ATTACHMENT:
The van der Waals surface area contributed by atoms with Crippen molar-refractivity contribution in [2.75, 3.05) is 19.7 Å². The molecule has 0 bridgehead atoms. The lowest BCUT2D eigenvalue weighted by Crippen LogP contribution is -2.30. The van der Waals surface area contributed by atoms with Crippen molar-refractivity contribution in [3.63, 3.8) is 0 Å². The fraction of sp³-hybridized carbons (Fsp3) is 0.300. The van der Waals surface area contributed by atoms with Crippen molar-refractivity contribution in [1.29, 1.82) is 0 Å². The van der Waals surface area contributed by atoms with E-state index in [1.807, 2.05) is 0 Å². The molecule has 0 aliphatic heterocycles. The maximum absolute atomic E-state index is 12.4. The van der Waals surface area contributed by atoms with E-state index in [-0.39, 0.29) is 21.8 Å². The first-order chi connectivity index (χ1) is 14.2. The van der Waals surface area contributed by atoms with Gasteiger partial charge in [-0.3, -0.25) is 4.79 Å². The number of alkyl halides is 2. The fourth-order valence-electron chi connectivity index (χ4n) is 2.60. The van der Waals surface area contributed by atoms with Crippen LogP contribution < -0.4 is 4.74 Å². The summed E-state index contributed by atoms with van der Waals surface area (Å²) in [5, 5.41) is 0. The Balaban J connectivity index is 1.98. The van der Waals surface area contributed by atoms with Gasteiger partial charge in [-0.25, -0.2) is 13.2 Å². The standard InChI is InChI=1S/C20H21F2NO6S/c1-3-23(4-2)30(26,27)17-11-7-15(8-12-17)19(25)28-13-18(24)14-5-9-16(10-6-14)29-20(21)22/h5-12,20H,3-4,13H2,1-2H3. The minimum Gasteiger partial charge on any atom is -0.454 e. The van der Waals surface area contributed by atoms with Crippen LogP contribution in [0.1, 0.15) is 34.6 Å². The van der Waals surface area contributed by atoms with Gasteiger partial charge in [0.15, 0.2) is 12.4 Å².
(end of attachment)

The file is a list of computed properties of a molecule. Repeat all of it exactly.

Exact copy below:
The van der Waals surface area contributed by atoms with Crippen molar-refractivity contribution in [2.75, 3.05) is 19.7 Å². The molecule has 0 bridgehead atoms. The lowest BCUT2D eigenvalue weighted by Crippen LogP contribution is -2.30. The van der Waals surface area contributed by atoms with Crippen molar-refractivity contribution in [3.63, 3.8) is 0 Å². The fraction of sp³-hybridized carbons (Fsp3) is 0.300. The van der Waals surface area contributed by atoms with Crippen molar-refractivity contribution in [1.29, 1.82) is 0 Å². The van der Waals surface area contributed by atoms with E-state index in [1.807, 2.05) is 0 Å². The molecule has 0 aliphatic heterocycles. The maximum absolute atomic E-state index is 12.4. The van der Waals surface area contributed by atoms with E-state index in [-0.39, 0.29) is 21.8 Å². The first-order chi connectivity index (χ1) is 14.2. The van der Waals surface area contributed by atoms with Gasteiger partial charge in [-0.3, -0.25) is 4.79 Å². The number of alkyl halides is 2. The fourth-order valence-electron chi connectivity index (χ4n) is 2.60. The van der Waals surface area contributed by atoms with Crippen LogP contribution < -0.4 is 4.74 Å². The summed E-state index contributed by atoms with van der Waals surface area (Å²) in [5, 5.41) is 0. The Balaban J connectivity index is 1.98. The van der Waals surface area contributed by atoms with Gasteiger partial charge in [-0.25, -0.2) is 13.2 Å². The standard InChI is InChI=1S/C20H21F2NO6S/c1-3-23(4-2)30(26,27)17-11-7-15(8-12-17)19(25)28-13-18(24)14-5-9-16(10-6-14)29-20(21)22/h5-12,20H,3-4,13H2,1-2H3. The minimum Gasteiger partial charge on any atom is -0.454 e. The van der Waals surface area contributed by atoms with Crippen LogP contribution in [0.1, 0.15) is 34.6 Å². The van der Waals surface area contributed by atoms with Gasteiger partial charge in [0.15, 0.2) is 12.4 Å².